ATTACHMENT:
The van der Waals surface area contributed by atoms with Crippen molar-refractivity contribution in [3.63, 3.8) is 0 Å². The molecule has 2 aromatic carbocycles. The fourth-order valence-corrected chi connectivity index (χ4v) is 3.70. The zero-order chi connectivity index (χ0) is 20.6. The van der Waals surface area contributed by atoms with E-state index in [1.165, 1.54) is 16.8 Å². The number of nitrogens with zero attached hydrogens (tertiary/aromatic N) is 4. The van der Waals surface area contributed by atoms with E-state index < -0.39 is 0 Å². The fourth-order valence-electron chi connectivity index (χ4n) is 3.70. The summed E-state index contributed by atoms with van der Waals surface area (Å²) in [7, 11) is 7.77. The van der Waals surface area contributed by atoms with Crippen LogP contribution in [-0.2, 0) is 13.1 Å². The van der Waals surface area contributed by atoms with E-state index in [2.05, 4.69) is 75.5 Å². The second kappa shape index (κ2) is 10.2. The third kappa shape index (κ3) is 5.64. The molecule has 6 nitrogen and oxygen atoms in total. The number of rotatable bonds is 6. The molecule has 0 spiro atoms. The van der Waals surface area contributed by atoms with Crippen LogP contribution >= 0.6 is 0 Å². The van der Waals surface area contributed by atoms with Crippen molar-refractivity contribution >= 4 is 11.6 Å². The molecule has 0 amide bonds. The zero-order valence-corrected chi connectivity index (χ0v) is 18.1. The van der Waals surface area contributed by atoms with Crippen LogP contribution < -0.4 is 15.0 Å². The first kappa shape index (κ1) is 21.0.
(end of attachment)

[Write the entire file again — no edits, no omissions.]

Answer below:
The van der Waals surface area contributed by atoms with Crippen molar-refractivity contribution in [3.63, 3.8) is 0 Å². The molecule has 2 aromatic carbocycles. The fourth-order valence-corrected chi connectivity index (χ4v) is 3.70. The zero-order chi connectivity index (χ0) is 20.6. The van der Waals surface area contributed by atoms with E-state index in [1.165, 1.54) is 16.8 Å². The number of nitrogens with zero attached hydrogens (tertiary/aromatic N) is 4. The van der Waals surface area contributed by atoms with E-state index < -0.39 is 0 Å². The fourth-order valence-electron chi connectivity index (χ4n) is 3.70. The summed E-state index contributed by atoms with van der Waals surface area (Å²) in [7, 11) is 7.77. The van der Waals surface area contributed by atoms with Crippen LogP contribution in [-0.2, 0) is 13.1 Å². The van der Waals surface area contributed by atoms with E-state index in [2.05, 4.69) is 75.5 Å². The second kappa shape index (κ2) is 10.2. The third kappa shape index (κ3) is 5.64. The molecule has 6 nitrogen and oxygen atoms in total. The number of rotatable bonds is 6. The molecule has 0 spiro atoms. The van der Waals surface area contributed by atoms with Crippen LogP contribution >= 0.6 is 0 Å². The van der Waals surface area contributed by atoms with Crippen molar-refractivity contribution >= 4 is 11.6 Å². The molecule has 0 amide bonds. The zero-order valence-corrected chi connectivity index (χ0v) is 18.1. The van der Waals surface area contributed by atoms with Crippen LogP contribution < -0.4 is 15.0 Å². The first kappa shape index (κ1) is 21.0.